Mother Drummer: Paige Powell Is Learning to Love "Lady Music"
Paige Powell and daughter Cadence
Photos courtesy of Paige Powell
Adam P. Newton recently became a father for the first time, so he has decided to explain the entirety of post-WWII Western pop music to his new daughter, "FIg"...one genre at a time. From time to time, he also chats with child-rearing Houston musicians.
Good morning, Fig! Ready to chat with another friend of mine about music and parenting? I thought so. With any luck, your mom and I will take these talks to heart as you continue to grow.
Back in the day, I used to be in a band called Prairie Cadets. That’s right — there’s a reason I clutter up the closet in the spare bedroom with a creaky drum set and guitar pedals. One of the folks who played drums in the band was a talented woman named Paige Powell. She’s a badass who currently plays with Fussing & Fighting and The Bad Drugs while also helping the folks at Girls Rock Camp Houston do such great work. And like everyone else we’ve talked to so far, she’s a parent trying to raise her kid to love music. Let’s see what she has to say.
Houston Press: What was the role of music and music-making around your house when you were a kid? Was it fostered purposefully or subliminally by your family?
Paige Powell: I got started with music in kindergarten with our church choir. My father had played in the band when he was in school, and although he no longer owned any instruments, he would readily make up goofy songs about our day-to-day activities. Singing was easy and fun for me, and I joined the school choir as soon as I was old enough. My mother, who was more of an athlete, encouraged my participation in the arts and enrolled me in piano lessons beginning in third grade.
When did you know you wanted to play music in some capacity? Was there a standout, light-bulb-over-the-head moment, or was it a slow realization?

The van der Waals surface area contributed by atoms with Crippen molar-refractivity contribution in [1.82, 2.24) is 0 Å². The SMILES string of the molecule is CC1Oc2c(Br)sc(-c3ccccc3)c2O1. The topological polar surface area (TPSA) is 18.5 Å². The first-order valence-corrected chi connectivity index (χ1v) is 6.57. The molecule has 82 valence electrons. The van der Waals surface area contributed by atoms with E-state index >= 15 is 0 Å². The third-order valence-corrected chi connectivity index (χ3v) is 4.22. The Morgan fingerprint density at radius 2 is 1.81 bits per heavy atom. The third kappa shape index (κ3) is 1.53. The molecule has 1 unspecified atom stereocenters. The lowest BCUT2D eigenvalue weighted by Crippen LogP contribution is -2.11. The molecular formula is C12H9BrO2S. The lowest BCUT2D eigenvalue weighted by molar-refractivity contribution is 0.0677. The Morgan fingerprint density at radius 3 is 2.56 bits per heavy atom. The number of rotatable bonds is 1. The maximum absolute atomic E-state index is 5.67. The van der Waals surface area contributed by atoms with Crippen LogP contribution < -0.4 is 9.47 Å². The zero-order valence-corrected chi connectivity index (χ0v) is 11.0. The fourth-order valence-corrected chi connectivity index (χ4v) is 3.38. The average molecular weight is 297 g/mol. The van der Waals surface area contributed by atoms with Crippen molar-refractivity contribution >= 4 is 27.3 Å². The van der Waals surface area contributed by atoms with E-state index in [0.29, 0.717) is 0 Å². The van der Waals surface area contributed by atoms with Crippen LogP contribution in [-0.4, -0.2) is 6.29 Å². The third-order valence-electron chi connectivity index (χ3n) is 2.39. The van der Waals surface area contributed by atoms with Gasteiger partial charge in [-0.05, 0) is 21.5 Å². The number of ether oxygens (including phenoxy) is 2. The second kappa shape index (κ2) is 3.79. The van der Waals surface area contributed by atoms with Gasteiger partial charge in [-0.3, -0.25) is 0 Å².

In fifth grade when we were deciding on which electives to take the following year in junior high, I learned there was a waiver available for marching band participants to get out of high-school PE. As an asthmatic, proud nerd, and emphatic non-runner, I had found my calling. I already enjoyed playing music, but this revelation really sealed the deal for me.
When did you get started playing in bands? How did performing music impact being a fan of music?
I joined the school band in sixth grade, played symphonic percussion for the next seven years, marched bass drum all through high school, and even did a couple of years of drum and bugle corps. I got my first drum set at the age of 22, when a couple of my buddies' buddies heard I was a drummer and invited me to come jam.
Though I had been performing in some capacity for most of my life, there was always someone telling me what to do or how to play. This newfound freedom was exciting and pretty overwhelming, so I started going to a lot of local concerts in order to critically listen to and observe more experienced musicians. Even to this day, I approach every show I attend as a learning opportunity.
How does being a musician inform who you are as a parent? Or is it parenthood that impacts your life as a musician?